Why The Healthcare Industry Doesn't Want Electronic Medical Records
from the it-would-reveal-the-business-model dept
I’ve been really confused by the whole push for “electronic healthcare records” as some sort of big step for improving our healthcare system. It’s such a minor part of what’s needed that it seems to be looking at curing a cough when someone has terminal cancer. The cough isn’t the issue. Also, it’s never been quite clear why hospitals didn’t move to electronic healthcare records in the first place. Lots of other businesses with tons of paper records long ago realized that moving to electronic records and making things more efficient wasn’t just a fantastic way to make money, but a way to expand their own market. The switch from paper stock certificates to electronic ones didn’t just save printing costs — it enabled the stock market to change in a massive way (perhaps too much, many will note).
Andy Kessler, who’s been thinking an awful lot about these issues (and whose book The End of Medicine hasn’t received nearly the attention it deserves) has an interesting article discussing why the industry has resisted the move to e-healthcare records. While it would save some money, he notes, it would also expose the entire scam of the healthcare system: which is that they make a ton of money from inefficiencies baked into the system, which are totally hidden from view. It’s a massive boondoggle for the industry, and e-healthcare records would actually make it easier for people to understand that the healthcare system profits from people being sick and not from having them be well.
The incentives are totally screwed up for everyone.
Healthcare providers make more money the sicker you are. Pharmaceutical companies make easy money with gov’t monopolies limiting the ability to spread useful drugs. The actual costs are nearly totally hidden from most consumers, so they don’t make smart choices at all. There’s a lot of built in artificial scarcities in the system, and opening up the flow of information changes that.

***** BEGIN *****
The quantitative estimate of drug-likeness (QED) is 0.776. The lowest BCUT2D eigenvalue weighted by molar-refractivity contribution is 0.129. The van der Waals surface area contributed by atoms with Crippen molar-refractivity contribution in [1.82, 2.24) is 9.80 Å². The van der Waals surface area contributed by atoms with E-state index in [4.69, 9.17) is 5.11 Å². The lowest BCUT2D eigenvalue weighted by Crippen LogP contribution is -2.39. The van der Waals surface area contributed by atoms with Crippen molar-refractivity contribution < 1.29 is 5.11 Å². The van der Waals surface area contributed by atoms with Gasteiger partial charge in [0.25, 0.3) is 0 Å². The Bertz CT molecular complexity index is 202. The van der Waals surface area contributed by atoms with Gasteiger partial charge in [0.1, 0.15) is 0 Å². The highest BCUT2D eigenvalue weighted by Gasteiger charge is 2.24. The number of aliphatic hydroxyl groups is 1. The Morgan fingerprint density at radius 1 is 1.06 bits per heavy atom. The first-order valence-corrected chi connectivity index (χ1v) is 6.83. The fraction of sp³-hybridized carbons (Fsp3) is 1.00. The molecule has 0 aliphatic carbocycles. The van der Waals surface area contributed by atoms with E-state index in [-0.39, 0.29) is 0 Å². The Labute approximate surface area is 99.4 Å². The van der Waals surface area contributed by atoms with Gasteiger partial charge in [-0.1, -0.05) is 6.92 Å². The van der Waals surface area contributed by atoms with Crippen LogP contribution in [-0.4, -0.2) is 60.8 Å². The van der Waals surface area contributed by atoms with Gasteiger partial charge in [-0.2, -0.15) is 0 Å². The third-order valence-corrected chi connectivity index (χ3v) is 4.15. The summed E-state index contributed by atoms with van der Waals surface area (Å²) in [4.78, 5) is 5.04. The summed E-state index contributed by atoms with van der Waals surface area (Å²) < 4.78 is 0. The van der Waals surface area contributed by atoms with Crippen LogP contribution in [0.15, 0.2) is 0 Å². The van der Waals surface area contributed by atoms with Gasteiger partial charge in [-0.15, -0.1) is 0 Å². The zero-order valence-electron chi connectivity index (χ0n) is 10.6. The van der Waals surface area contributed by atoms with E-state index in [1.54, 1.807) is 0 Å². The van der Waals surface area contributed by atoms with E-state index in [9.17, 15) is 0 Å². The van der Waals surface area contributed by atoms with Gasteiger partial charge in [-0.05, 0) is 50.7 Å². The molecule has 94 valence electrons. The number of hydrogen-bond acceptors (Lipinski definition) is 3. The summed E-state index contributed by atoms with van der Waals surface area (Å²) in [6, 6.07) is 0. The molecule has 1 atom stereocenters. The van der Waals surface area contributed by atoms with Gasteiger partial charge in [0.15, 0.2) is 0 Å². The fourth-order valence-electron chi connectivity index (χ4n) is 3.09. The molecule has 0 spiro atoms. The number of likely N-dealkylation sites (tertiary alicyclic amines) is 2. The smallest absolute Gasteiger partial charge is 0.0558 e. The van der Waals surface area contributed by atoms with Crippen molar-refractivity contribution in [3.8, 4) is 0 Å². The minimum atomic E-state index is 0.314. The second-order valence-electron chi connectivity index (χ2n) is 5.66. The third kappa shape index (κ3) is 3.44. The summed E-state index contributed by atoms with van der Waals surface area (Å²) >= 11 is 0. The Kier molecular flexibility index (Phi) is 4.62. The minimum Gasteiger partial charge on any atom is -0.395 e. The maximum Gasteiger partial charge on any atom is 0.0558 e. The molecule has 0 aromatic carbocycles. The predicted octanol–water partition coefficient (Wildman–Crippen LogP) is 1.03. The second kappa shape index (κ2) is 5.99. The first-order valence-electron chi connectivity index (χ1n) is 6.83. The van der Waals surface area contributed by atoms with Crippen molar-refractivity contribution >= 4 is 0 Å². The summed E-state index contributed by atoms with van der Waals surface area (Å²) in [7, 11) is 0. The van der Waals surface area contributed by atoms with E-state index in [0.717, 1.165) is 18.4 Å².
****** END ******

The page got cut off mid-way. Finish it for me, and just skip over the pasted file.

Of course, in the grand scheme of things, this is dumb. Focusing on preventative care and actually keeping people healthy would actually provide a massive economic benefit not just to the healthcare industry, but to the economy as a whole. More healthy people contributing to production, output and consumption can do quite a lot for the economy. The numbers on some studies are staggering (we’re talking trillions of dollars). If the incentives could be aligned such that people paid for staying healthy, rather than having illness treated, then there’s a ton of money to be made without resorting to the old inefficient mess that is today’s healthcare system.
But rather than tackle any of that, we get attempts to fix the cough in the terminally ill patient — and the patient likes the morphine drip so much that he’ll do anything to avoid getting healthy. It’s time to fix the healthcare system. And while I don’t necessarily believe that a small step like electronic medical records is all that meaningful, if Kessler is right and it actually drives some awareness to the underlying mess, perhaps it’s at least a good start.